ISOM221+Lecture+14+-+Object-Oriented+Modeling+IV+_Extended+and+Included+Use+Case_

ISOM221+Lecture+14+-+Object-Oriented+Modeling+IV+_Extended+and+Included+Use+Case_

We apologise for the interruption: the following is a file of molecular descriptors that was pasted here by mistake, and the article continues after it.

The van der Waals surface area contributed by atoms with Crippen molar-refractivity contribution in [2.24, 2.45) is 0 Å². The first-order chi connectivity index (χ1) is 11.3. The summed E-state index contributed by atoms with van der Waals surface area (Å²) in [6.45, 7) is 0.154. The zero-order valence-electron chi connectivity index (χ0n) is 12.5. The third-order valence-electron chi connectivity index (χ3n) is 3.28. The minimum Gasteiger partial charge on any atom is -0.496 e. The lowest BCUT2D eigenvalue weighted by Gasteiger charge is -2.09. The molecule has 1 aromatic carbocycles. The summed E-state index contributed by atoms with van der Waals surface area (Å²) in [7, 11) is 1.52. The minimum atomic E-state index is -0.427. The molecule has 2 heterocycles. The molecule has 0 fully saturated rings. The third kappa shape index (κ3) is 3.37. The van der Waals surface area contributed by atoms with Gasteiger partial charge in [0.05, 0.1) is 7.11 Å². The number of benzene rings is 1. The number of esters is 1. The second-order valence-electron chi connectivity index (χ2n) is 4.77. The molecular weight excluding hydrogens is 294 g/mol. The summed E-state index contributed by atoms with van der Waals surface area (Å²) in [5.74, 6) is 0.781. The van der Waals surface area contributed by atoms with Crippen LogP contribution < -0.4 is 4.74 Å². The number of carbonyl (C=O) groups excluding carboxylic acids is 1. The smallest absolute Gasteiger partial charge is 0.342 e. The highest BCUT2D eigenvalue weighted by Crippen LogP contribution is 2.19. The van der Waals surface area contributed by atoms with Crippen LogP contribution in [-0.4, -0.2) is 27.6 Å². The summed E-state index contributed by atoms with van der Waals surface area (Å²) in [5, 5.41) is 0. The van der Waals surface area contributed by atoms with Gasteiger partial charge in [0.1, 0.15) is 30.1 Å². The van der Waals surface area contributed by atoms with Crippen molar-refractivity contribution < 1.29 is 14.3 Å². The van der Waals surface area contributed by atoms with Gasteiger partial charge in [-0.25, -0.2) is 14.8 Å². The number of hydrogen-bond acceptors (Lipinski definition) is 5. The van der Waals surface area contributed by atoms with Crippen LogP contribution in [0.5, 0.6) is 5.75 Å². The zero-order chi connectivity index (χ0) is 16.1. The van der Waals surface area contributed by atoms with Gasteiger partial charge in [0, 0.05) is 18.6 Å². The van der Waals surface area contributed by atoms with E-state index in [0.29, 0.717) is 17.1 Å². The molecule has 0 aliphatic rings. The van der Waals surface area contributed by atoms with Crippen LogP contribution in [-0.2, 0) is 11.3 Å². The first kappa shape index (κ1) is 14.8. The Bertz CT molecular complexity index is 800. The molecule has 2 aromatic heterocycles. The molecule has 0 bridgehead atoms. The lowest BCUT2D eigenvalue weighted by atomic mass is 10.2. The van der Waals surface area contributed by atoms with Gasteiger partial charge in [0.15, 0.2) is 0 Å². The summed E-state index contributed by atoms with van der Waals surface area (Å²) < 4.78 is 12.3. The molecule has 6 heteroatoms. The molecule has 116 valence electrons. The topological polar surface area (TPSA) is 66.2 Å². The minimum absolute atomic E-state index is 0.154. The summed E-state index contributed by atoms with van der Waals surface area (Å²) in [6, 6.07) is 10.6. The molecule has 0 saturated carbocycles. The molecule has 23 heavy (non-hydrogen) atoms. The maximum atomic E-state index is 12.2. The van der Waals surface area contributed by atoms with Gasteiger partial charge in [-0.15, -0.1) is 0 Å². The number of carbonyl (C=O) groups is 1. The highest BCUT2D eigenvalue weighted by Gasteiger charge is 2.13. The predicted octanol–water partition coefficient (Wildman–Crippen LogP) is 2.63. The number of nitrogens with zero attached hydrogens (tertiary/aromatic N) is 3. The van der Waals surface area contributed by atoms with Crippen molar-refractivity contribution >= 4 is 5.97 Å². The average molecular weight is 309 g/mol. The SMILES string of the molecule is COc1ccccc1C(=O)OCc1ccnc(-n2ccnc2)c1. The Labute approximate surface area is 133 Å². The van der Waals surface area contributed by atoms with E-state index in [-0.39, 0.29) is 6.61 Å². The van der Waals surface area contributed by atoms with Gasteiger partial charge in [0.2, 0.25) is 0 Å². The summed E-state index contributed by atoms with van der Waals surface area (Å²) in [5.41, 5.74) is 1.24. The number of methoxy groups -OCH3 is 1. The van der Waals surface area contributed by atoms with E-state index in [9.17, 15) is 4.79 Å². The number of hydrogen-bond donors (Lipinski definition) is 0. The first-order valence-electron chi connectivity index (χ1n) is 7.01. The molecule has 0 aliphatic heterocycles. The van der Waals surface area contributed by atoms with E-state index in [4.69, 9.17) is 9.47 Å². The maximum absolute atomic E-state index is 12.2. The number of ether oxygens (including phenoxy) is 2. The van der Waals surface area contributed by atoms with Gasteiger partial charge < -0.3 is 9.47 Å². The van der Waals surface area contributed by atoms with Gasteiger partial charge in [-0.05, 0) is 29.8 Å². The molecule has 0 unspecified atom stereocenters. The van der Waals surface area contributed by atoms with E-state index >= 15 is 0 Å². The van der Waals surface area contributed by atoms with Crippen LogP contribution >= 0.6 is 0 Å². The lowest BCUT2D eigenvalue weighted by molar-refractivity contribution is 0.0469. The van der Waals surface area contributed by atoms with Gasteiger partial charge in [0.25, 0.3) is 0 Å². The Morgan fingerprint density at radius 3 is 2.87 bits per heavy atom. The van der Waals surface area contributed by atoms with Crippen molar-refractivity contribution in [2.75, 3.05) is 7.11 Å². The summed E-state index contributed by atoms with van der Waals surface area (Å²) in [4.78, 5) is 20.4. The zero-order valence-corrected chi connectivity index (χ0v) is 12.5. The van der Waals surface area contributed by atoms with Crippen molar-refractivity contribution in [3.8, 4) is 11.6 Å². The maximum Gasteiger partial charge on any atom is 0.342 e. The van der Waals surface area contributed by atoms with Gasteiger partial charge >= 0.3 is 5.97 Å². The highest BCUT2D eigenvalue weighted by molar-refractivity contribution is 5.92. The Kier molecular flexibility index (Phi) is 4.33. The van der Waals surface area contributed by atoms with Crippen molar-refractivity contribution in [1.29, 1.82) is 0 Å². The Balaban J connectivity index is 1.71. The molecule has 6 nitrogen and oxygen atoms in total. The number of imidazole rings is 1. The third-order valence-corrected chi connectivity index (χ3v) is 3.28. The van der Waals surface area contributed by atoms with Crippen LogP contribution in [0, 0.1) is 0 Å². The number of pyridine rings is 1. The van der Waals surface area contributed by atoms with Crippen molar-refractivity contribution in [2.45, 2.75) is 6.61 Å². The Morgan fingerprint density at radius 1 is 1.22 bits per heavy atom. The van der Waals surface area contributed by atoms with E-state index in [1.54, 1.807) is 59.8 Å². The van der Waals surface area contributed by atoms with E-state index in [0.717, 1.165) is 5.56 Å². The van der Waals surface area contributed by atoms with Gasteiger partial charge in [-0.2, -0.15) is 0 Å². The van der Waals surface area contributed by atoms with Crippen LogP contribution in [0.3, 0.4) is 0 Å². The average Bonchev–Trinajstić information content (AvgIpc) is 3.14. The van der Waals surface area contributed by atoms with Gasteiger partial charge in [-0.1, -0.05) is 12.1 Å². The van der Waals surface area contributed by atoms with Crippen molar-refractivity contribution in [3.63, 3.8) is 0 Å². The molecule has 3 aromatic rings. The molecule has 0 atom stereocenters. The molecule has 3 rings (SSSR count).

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Unformatted text preview: Agenda • Elaborated use case descriptions ISOM221 Information Systems Analysis and Design Lecture 14: Object-Oriented Modeling IV (Extended and Included Use Case) – Conditional flow of events (covered in Lecture 13) – Alternative use cases (covered in Lecture 13) – Extended use case – Included use case – Generalizations 1 2 Levels of Use Cases Initial Use Case Include Include only general use case descriptions Use Case Diagram Syntax • Actor – person or system that derives benefit from and is external to the subject Base Use Case Provide a complete description of the normal set of primary interactions (flows of events) Elaborated Use Case Add alternative and conditional flows of events, if any Develop extended and included use cases, if appropriate • Use Case – Represents a major piece of system functionality • • • • Association Relationship Include Relationship* Extend Relationship* Generalization Relationship* <<includes>> <<extends>> 3 * will be covered in this lecture 4 Initial Use Case Diagram Revised Use Case Diagram <<include>> <<extend>> 5 6 Extended Use Cases • When developing a use case model, there will be time when significant behaviors will be identified, which extend the behavior of the base use cases • Extended behaviors are commonly used to model: – Future extensions to the system (it is a good development practice to include all known future extensions in the analysis model) – Extended versions of the system (e.g., “Premium”, “Professional”) – Possible extensions, which can be added or removed later Advantages of the Extend Approach • Helps represent the system’s extended behavior in the Use Case without complicating or enlarging the base flow of events • Rather, significant extensions can be drawn out and and represented separately • The Base Use Case flow does not have to be rewritten and the Use Case Model does not need to be re-drawn to reflect this new behavior – As new extensions are discovered, they can be added to the model – As extensions are discarded, they can be easily removed from the model 7 8 • These additional behaviors are documented using Extend Relationships and Extended Use Cases Use Case Diagram Notation for the Extend Relationship Extended Use Case A Example (Base Use Case is for Consumer Purchase) Process Product Insurance <<extend>> Base Base Use Case i.e., the use case being extended <<extend>> <<extend>> i.e., the use cases extending extending the original use case Application Base Use Case Process Consumer Consumer Purchase <<extend>> Extended Use Cases Process Membership Application Extended Use Case B 9 10 Concept Check • Identify some possible extended use cases <<extend>> ??? Adding Extended Use Cases • The Base Use Case is extended at specific points in its Flow of Events named “Extension Points” • The extending behaviors are executed at these points when the required conditions for extension are met • Control is returned to Base Use Case at the same point in Flow of Events where the extension was triggered 11 12 Base Use Case Order a Laptop Computer <<extend>> Extended Use Cases Examples: ??? • Upgrade Hardware • Order Software • Order Accessories • Extend Warranty Extended Flow and Extended Use Case Extended Flow in Base/Elaborated Use Case If the extending condition is met, the extended use case is executed. After the extended use case is executed, continue to execute the flow on the base/elaborated use case. Use Case Form for Extended Flow Use Case ID Use Case Actors Description Extending Use Case Extension Point Guard Conditions Flow of Events (same as the base Use Case ID, but with suffix E1, E2, etc.; e.g., UC 101-E1) (name of the extended use case) (usually same as Base Use Case’s Actors; but additional Actors may be needed in order to provide extended functionalities) (brief) (name of the base use case being extended) (step in Base Use Case where this extension occurs) (precondition in the Extended Use Case that triggers the extension) 1. 2. 3. Extended Extended Use Case Post-conditions Alternative Flows Priority Non-Functional Requirements Assumptions Source 13 14 (High, Medium or Low) (only those associated with this use case, if any) Base Use Case with Extended Flows: “Withdraw Funds” Use Case ID Use Case Actors Description Pre-conditions Flow of Events UC-100 Withdraw Funds (P) Customer (S) Customer Accounts System Customer logs in, selects withdraw funds, enters an amount and receives cash and receipt Welcome screen is on 1. 2. 3. 4. 5. 6. 7. 8. 9. 10. 11. 12. 13. 14. Customer slides card in and out Machine prompts customer for password Customer enters password System authenticates customer System presents user with a choice menu Customer selects Withdraw Funds option System asks customer to select account Customer selects account System asks customer for amount to withdraw Customer enters amount System checks for availability of funds in Customer Accounts System System dispenses cash and prints receipt If customer wants to print bank statement, extend to UC-100-E1 System logs customer out Extended Use Case: “Print bank statement for a fee” Use Case ID Use Case Actors Description Extending Use Case Extension Point Guard Conditions Flow of Events UC-100-E1 Print bank statement for a fee (P) Customer (S) Customer Accounts System Allows customer to print a bank statement with balances and transactions in the last 30 days for a $1 fee UC-100 Withdraw Funds UC-100, flow 13 Statement printing option is implemented and enabled 1. Ask customer if he/she wants a printed bank statement 2. If customer says yes 2.1 Notify customer of a $1 charge for this service 2.2 Prompt customer to continue or cancel 2.3 If customer selects continue 2.3.1 Print statement 2.3.2 Debit $1 from customer’s account 2.3.3 Display thank you note Return to UC-100 and continue on flow 14 Low Statement must be printed within 20 seconds Post-conditions Alternative Flows Priority Non-Functional Requirements Assumptions Source Post-conditions Alternative Flows Priority Non-Functional Requirements Assumptions Source Welcome screen is back on Customer may not be authenticated; customer may not have sufficient funds; machine may not have enough cash High Cash dispensed within 10 seconds after amount is entered Customer speaks English Bank’s Operational Procedures Manual 15 Bank’s Operational Procedures Manual 16 Included Use Cases • Included Use Cases provide a way to model similar behaviors that can be used across multiple use cases • As the Use Case is elaborated, you may identify flow of events that are repeated in several Use Cases • You can extract them into generic “Included” Use Cases, and then “Include” them whenever you need them • Examples: – User logs in and gets authenticated 17 Advantages of Included Use Cases • Identify commonalities among use cases • Manage redundancy within the use case model • Facilitate change in the use case model – when things change in the Included case, you only need to make the necessary changes once • Begin to assemble Included Use Case “Libraries” of common behaviors that can be re-used in other projects 18 Use Case Diagram Notation for the Include Relationship Example (Base Use Case for ATM System) Check Customer Balance Base Use Case A <<include>> <<include>> Included Use Case 1 Withdraw Cash <<include>> Base Use Case B <<include>> <<include>> Base Use Cases <<include>> Inquire Balance <<include>> <<include>> Included Use Cases Base Use Case C <<include>> Included Use Case 2 Make a Deposit <<include>> Authenticate User 19 20 Concept Check • Identify some possible included use cases Check in Economy-Class Passenger <<include>> Using Included Use Cases • Identify all Included Use Cases with the prefix “IUC” instead of “UC” • Indicate in the Base Use Case the point in the Flow of Events where the included use case is included, i.e., insertion point • In the Included Use Case, document all Base Use Cases that use that Included Uses Case Base Use Cases Check in Business-Class Passenger Check in First-Class Passenger <<include>> ??? Included Use Cases <<include>> Examples: • Check Identity • Weigh Luggage • Issue Boarding Pass • Assign Seat* 21 22 Included Use Cases Base Use Case A Use Case Form for Included Flow Use Case ID Use Case Description Including Use Cases Pre-conditions Flow of Events 1. 2. 3. (list Use Cases that use this Included Use Case) (use IUC suffix instead of UC; e.g., IUC 001) Point where Use Case is Included Included Use Case Post-conditions Base Use Case B Alternative Flows Priority Non-Functional Requirements Assumptions Source 23 24 Base Use Case with Included Flows: “Withdraw Funds” Use Case ID Use Case Actors Description Pre-conditions Flow of Events UC-100 Withdraw Funds (P) Customer (S) Customer Accounts System Customer logs in, selects withdraw funds, enters an amount and receives cash and receipt Welcome screen is on 1. 2. 3. 4. 5. 6. 7. 8. 9. 10. Include IUC-001 Log in and Authenticate Customer System presents user with a choice menu Customer selects Withdraw Funds option System asks customer to select account Customer selects account System asks customer for amount to withdraw Customer enters amount System checks for availability of funds in Customer Accounts System System dispenses cash and prints receipt System logs customer out Included Use Case: “Log in and Authenticate Customer” Use Case ID Use Case Description Including Use Cases Pre-conditions Flow of Events IUC-001 Log in and Authenticate Customer Customer logs, gets authenticated, card is checked against stolen reports UC-100 Withdraw Funds; UC-200 Transfer Funds; UC-300 Deposit Funds; UC-400 Inquire Balance ATM has no card in the slot Customer slides card in and out Machine prompts customer for password Customer enters password If password is incorrect 4.1 If card used was reported stolen execute IUC-001-A1 4.2 If password is incorrect 3 times 4.2.1 Retain card and notify user 4.2.1 Go to last step in the including use case 4.3 Go back to step 2 5. System authenticates customer System is back on the next flow step right after this included case was invoked High Authentication should take place within 20 seconds after password entered Customer speaks English Bank’s Operational Procedures Manual 26 1. 2. 3. 4. Post-conditions Alternative Flows Priority Non-Functional Requirements Assumptions Source Welcome screen is back on Customer may not have sufficient funds; machine may not have enough cash High Cash dispensed within 10 seconds after amount is entered Customer speaks English Bank’s Operational Procedures Manual 25 Post-conditions Alternative Flows Priority Non-Functional Requirements Assumptions Source When to Use Alternative, Extended and Included Use Cases • An exception that does not return to the point of extension – Alternative flow Concept Check • Consider which type of use case (alternative, extend, or include) should be used to model the following events in an online shopping website – Provide an option for customers to add a product to the shopping cart when they browse the product information – Ask customers to leave their contact information when a product added to the shopping cart is out of stock – Show the best-seller items when customers browse any category of product 27 28 • An addition or extension to the base flow of events and the base flow being able to be executed without the additional behavior – Extended use case • The behavior utilized in the flow of events of several use cases – Included use case Generalization Relationships • With the introduction of UML 1.3, a new relationship was introduced between use cases – Generalization, per UML, it: – “implies that the child Use Case contains [i.e., inherits] all the attributes, sequences of behavior, and extension points defined in the parent use case, and participates in all relationships of the parent use case.” Generalizations in Use Case Models Abstract Actor Use Case Parent Use Case • A generalization relationship between parent and child use cases describes: – A child use case inherits the behaviors of its parents – A child use case adds new behaviors and specializes in behaviors inherited from the parent Actor A 29 Child Use Case A Child Use Case B Actor B 30 Example of Generalizations Bank Customer Inquire Application Process Generalization Relationship in Use Case Model in Practice • Conceptually it is very powerful – Provide a powerful to develop and organize complex a use case model in a hierarchical relationships among use cases and actors Process Loan Application Business Loan Application Consumer Loan Application • However, it is not yet commonly adopted in practice – Preparing use case descriptions that reflect generalization relationships is not trivial but creates unnecessary complexity in the descriptions 31 32 Business Client Consumer Exercise #1 • Identify some possible extended/included use cases for the LMES Learning Management and Evaluation System (LMES) Submit Assignments Exercise #2 • Based on the base use case “Search for Apartments” for the Campus Housing System – Create an extended use case to allow students to send a message to the apartment owner through the system – Extract the steps for authentication using an included use case Student View Results Mark Assignments Instructor Upload Results 33 34 Use Case ID UC-100 Search for Apartments (P) Student Student logs in, selects “search for apartment”, enters the criteria, and receives a listing of matched apartments and contact information of the apartment owner 1. 2. 1. 2. 3. 4. 5. 6. 7. 8. 9. 10. 11. 12. Student has registered in the system Main menu is displayed System prompts student for username and password Student enters username and password If password is incorrect Where do you insert 3.1 Go back to step 1 System authenticates student an extension point? System presents user with a choice menu Student selects “Search for Apartments” option System asks student to enter the criteria (i.e., desired location, number of bedrooms, and and price range) Student enters the criteria and press “Search” System checks the availability of apartments that match the criteria in the apartment database System displays a listing of all matched apartments Student selects an apartment and views the contact information of the apartment owner System provides an option for student to go back to the main menu Search for Apartments: Base Use Case Use Case Actors Description Pre-conditions Flow of Events Extended Use Case: “Send message to apartment owner” Use Case ID Use Case Actors Description Extending Use Case Extension Point Guard Conditions Flow of Events Post-conditions Alternative Flows Priority Non-Functional Requirements Main menu is displayed 1. 2. High The user interface is user friendly, preferably with images, buttons, and pull-down lists Student may not be authenticated The system may not have apartments that match the search criteria Post-conditions Alternative Flows Priority Non-Functional Requirements Assumptions Source 36 12. If student wants to contact apartment owner, extend to UC-100-E1 Assumptions Student should have access to a computer Source / 35 Use Case ID UC-100 Search for Apartments (P) Student Student logs in, selects “search for apartment”, enters the criteria, and receives a listing of matched apartments and contact information of the apartment owner 1. 2. 1. 2. 3. 4. 5. 6. 7. 8. 9. 10. 11. 12. Student has registered in the system Main menu is displayed System prompts student for username and password Student enters username and password If password is incorrect Where is the insertion 3.1 Go back to step 1 point for the included System authenticates student System presents student with a choice menu use case? Student selects “Search for Apartments” option System asks student to enter the criteria (i.e., desired location, number of bedrooms, and and price range) Student enters the criteria and press “Search” System checks the availability of apartments that match the criteria in the apartment database System displays a listing of all matched apartments Student selects an apartment and views the contact information of the apartment owner System provides an option for student to go back to the main menu Search for Apartments: Base Use Case Use Case Actors Description Pre-conditions Flow of Events Included Use Case: “Log in and Authenticate User” Use Case ID Use Case Description Including Use Cases Pre-conditions Flow of Events Post-conditions Alternative Flows Priority Non-Functional Requirements Assumptions Source 38 Post-conditions Alternative Flows Priority Non-Functional Requirements Assumptions Source Main menu is displayed 1. 2. High The user interface is user friendly, preferably with images, buttons, and pull-down lists Student should have access to a computer / Student may not be authenticated The system may not have apartments that match the search criteria 37 Summary • After today’s class, you should – Be able to further elaborate the base use cases by incorporating extended use cases and included use use cases Next Class • Class Diagrams • Reading: – Textbook Ch. 6 39 40 ...